David Cameron is sitting pretty, for now

The new perceived wisdom of the commentariat is to see the parallels between the situation faced by John Major in 1992 and the Prime Minister now as guides to the likely path that this Government will follow. In fact, the situation is entirely different.

Cameron's position is not as fragile as it first appears, argues Stephen Day
Cameron's position is not as fragile as it first appears, argues Stephen Day
For the time being, David Cameron is the master of his own destiny. His opposition is fractured (and fractious), he is the leader of a new Conservative Government with an almost blank slate, his party is united behind him and thanks to the Conservative manifesto he has a clear direction of travel to which the Conservatives are committed.

There is no equivalent of 'Black Wednesday' on the horizon and the economy is in good nick. Regarding Europe, Cameron is seeking reform and further derogations from the EU treaties that will ultimately lead to a referendum on membership of the European Union.  

This places Cameron in agreement with the majority of his parliamentary party whereas Major was not.

The majority – though only 11 on paper – is actually much more substantial in real terms, given the difficulties the opposition will face in coalescing around any issue in the Commons and the propensity of the 10 Unionists and UKIP's Douglas Carswell to support Conservative ends.  

This effectively doubles Cameron’s majority. Further the Prime Minister has effectively despatched his opposition across England.
The task for Labour is massive and may take many false dawns to overcome. The last time the party faced a similar electoral position was back in 1987 not 1992, and given the disparate challenges it faces from the SNP and UKIP in Northern Britain and the Conservatives in the South, the psephology is truly daunting for Labour and its next leader.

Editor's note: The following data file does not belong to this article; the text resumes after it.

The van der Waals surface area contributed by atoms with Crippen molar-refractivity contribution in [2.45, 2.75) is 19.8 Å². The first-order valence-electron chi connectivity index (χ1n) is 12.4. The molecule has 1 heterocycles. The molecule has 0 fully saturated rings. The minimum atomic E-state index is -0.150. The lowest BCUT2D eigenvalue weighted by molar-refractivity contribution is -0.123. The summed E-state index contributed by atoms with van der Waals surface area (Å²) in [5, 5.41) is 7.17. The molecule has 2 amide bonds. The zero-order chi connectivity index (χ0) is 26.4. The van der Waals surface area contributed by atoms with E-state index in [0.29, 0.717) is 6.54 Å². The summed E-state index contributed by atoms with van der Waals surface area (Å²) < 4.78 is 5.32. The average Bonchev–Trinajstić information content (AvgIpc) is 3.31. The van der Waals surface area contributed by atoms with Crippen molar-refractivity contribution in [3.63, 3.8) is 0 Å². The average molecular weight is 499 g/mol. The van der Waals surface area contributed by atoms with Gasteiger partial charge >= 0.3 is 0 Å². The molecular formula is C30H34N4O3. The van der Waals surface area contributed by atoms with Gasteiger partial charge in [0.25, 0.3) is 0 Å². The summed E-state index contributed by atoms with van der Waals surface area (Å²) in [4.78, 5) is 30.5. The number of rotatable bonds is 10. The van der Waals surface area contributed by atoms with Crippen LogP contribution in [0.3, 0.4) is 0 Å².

Neil Kinnock’s challenges after a third successive Labour defeat in that 1987 look like a walk in the park by comparison – he was already going in the right direction but it took another decade for Labour to win.

The Liberal Democrats, who for many years provided an effective challenge to the Conservatives, in the South and West of England and in the suburban fringes of our great cities, have essentially been the victims of an electoral tsunami from which they may never recover – certainly their local government base and their representation in Parliament has not been at such a level since 1970. It has been a reversal not of one generation, but several.

UKIP, despite polling an impressive 12 per cent last week, is seemingly unable to cut through in our current electoral system – as its solitary seat testifies. It also appears to draw support from those who are working or lower middle class in the English regions including Labour’s northern heartland – not from the Conservatives as predicted.  

UKIP has not become an alternative Conservative front but is more a Poujadist party in the French style. As such it is not an immediate threat to Cameron and may be more of a challenge to Labour.

Finally, the SNP cohort is an opportunity for Cameron. Not only does it make his opposition in Parliament disunited and possibly irreconcilable, it presents a challenge principally to Labour. 

The SNP bloc is a useful foil for the Prime Minister to position himself against in England and Wales. Cameron’s answer to Nicola Sturgeon and Alex Salmond will be to grant them everything they want and more – short of another plebiscite on independence, he will offer them full fiscal autonomy and confront them with the reality of the petroleum-based politics.  

With an era of low oil prices upon us, his gamble will be that Scottish voters will reject higher taxes to pay for independence and may even spark a mini Tory revival north of the border under the charismatic Ruth Davidson and the effective and canny David Mundell as Secretary of State.

Stephen Day is managing director, public affairs, at Burson-Marsteller

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